Death Of A Salesman By Essay

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Willy's "psychopathy," he explained, is a manifestation of his being "other-directed" -- or possessing a value system entirely determined by external norms…evidence that goes beyond normal human inconsistency into the realm of severe internal division" (3). The author's analysis illustrates that Willy's "psychopathy" is an inevitable and consistent result of his constant dreaming about success and wealth using the wrong approach. Knowing that he has failed himself and his family, Willy tried to compensate for this by holding strong to the belief that he will eventually prevail, that personality and charisma would save him and his family from poverty. As a result, Willy isolated himself from his family, simply by not sharing the realities that his wife and sons are experiencing, being poor and in constant conflict with Willy's ideals. Indeed, the psychological trauma that plagued Willy upon realizing that he has grown old and did not succeed in the "American dream standards" became unbearable that he decided to kill himself. As the slave of the capitalist ideal of succeeding and getting rich through luck and chance imprisoned and isolated Willy from his reality and family. This created a void between him and his family, which he realized too late to fill in and remedy.

Willy's stubborn belief that success is possible through personal relations and charisma has paralyzed...

...

Kushner (2005) argues that the "obnoxious valorization of greed" prevailed in Willy's mind, leading him to pursue dreaming about wealth and success without working hard for it (3). Miller consciously portrayed people's belief in the importance of personality and charisma to succeed in life, and this is strongly marked in the play when Biff exclaimed to Willy, "Pop, I'm dime a dozen, and so are you!" This reference to Willy and Biff himself as 'failures' mirrors the weakness of American society during this time, wherein greed motivated people's attitude and behavior. Using this wrong approach, Willy failed to achieve the utopia or ideal, which is to be an example of an American dream fulfilled. Armed with the wrong tools (personality and charisma), he met (and decided) his tragic end when the new modern society proved too big for him and his "tools" to manipulate and take advantage of. This, ultimately, marks the downfall and tragic end of Miller's "hero," Willy Loman, in Death of a Salesman.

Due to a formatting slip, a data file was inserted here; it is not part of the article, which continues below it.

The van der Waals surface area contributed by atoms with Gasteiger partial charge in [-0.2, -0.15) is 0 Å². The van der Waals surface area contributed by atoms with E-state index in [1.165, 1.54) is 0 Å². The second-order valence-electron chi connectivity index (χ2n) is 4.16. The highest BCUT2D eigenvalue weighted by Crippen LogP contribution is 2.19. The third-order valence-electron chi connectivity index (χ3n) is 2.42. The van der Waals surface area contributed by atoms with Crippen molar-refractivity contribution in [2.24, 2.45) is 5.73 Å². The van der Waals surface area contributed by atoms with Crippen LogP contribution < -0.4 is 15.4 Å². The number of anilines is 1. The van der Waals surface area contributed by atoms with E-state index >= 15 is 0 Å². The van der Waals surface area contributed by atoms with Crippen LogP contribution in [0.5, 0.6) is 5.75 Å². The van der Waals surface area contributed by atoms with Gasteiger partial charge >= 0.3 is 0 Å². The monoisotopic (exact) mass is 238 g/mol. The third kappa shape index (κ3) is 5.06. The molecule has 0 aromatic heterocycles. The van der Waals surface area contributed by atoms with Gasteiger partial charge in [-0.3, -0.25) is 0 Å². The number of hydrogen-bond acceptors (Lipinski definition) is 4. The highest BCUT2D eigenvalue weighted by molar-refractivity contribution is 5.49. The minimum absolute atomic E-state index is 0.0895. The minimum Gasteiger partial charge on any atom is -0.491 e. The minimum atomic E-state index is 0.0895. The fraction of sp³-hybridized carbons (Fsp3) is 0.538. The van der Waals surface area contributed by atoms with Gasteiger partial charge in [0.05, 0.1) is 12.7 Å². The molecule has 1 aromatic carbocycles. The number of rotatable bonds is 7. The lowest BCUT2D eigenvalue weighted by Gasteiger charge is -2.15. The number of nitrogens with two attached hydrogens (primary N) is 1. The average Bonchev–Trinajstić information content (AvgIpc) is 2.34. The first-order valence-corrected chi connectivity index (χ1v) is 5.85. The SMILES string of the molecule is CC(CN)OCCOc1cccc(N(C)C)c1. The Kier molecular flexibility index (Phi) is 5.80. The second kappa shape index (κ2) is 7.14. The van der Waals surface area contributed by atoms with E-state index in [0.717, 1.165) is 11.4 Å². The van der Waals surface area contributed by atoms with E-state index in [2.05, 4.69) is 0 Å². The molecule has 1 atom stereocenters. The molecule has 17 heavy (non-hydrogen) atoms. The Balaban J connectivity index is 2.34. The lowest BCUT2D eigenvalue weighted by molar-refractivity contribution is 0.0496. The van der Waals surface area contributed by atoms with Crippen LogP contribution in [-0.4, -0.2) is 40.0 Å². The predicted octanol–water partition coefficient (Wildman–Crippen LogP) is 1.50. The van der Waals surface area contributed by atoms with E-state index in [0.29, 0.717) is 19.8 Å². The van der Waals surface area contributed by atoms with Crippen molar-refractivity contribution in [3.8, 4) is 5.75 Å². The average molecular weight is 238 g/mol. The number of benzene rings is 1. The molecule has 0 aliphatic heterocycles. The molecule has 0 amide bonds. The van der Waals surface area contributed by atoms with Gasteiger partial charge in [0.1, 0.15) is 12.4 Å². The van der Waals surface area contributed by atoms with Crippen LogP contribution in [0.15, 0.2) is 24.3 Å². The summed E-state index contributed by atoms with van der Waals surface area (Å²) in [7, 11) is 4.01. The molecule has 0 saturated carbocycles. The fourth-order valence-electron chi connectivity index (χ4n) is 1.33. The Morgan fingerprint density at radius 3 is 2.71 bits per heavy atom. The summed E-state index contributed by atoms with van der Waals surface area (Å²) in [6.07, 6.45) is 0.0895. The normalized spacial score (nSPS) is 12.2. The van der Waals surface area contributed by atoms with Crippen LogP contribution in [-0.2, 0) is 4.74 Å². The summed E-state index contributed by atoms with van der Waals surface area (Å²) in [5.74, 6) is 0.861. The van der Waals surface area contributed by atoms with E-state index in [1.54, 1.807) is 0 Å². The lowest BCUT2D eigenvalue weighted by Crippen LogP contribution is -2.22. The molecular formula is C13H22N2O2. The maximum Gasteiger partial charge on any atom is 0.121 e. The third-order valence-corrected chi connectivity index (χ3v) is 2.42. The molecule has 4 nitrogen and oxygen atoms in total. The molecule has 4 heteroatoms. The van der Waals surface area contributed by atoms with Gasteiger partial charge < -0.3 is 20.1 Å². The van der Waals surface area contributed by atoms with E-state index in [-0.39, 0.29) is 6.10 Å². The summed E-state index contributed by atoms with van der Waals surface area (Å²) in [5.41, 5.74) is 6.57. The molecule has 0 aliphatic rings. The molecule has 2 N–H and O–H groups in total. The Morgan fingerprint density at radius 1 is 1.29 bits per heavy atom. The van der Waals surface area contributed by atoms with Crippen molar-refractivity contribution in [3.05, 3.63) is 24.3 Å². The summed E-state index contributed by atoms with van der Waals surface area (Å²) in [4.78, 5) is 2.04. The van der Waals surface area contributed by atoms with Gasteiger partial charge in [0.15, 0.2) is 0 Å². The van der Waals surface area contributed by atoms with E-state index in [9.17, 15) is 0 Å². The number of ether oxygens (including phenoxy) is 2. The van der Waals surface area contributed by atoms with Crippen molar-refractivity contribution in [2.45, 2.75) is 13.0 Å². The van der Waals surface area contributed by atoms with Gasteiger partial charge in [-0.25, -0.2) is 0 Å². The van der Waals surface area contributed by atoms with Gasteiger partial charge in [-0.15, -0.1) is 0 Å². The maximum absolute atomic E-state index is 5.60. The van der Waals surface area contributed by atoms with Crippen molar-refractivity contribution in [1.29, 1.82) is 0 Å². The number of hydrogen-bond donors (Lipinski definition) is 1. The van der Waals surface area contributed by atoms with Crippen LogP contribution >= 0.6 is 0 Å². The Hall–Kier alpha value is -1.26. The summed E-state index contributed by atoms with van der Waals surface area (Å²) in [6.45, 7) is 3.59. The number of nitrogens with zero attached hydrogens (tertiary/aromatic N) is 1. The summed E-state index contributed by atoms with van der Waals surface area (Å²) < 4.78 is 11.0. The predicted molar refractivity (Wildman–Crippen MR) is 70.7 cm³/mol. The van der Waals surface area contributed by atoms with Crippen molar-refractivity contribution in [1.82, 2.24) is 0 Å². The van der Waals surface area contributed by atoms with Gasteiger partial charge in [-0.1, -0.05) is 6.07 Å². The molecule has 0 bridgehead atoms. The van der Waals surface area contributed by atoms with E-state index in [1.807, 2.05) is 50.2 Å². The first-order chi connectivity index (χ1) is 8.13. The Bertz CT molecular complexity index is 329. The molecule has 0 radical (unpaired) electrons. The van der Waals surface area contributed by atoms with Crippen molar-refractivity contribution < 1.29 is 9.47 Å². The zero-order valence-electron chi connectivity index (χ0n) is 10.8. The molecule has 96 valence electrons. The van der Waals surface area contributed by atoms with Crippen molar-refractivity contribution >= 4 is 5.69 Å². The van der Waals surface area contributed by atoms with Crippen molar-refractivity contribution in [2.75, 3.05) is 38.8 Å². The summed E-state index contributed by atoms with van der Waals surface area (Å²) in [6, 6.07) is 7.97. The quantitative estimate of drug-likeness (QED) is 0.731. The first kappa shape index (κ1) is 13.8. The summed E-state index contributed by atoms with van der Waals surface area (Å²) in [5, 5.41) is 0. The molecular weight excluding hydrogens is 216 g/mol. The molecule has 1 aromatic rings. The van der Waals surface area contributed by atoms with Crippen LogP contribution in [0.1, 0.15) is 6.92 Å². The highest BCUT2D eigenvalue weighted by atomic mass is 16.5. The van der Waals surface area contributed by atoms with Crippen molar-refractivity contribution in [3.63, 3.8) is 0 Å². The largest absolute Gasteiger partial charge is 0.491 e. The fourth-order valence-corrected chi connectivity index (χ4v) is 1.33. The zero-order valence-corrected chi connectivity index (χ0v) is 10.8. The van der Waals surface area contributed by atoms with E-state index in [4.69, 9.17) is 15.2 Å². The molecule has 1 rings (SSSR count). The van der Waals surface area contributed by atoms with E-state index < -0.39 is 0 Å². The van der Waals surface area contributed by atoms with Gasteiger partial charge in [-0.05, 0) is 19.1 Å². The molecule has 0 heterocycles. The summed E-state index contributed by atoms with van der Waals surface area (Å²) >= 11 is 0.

References

Cardullo, B. (2007). "Death of a Salesman, Life of a Jew: Ethnicity, Business and the Character of Willy Loman." Southwest Review, Vol. 92, Issue 4.

Kushner, T. (2005). "Kushner on Miller." Nation, Vol. 280, Issue 23.

Miller, a. (1998). Death of a Salesman. NY: Penguin.

Sources Used in Documents:

References

Cardullo, B. (2007). "Death of a Salesman, Life of a Jew: Ethnicity, Business and the Character of Willy Loman." Southwest Review, Vol. 92, Issue 4.

Kushner, T. (2005). "Kushner on Miller." Nation, Vol. 280, Issue 23.

Miller, a. (1998). Death of a Salesman. NY: Penguin.


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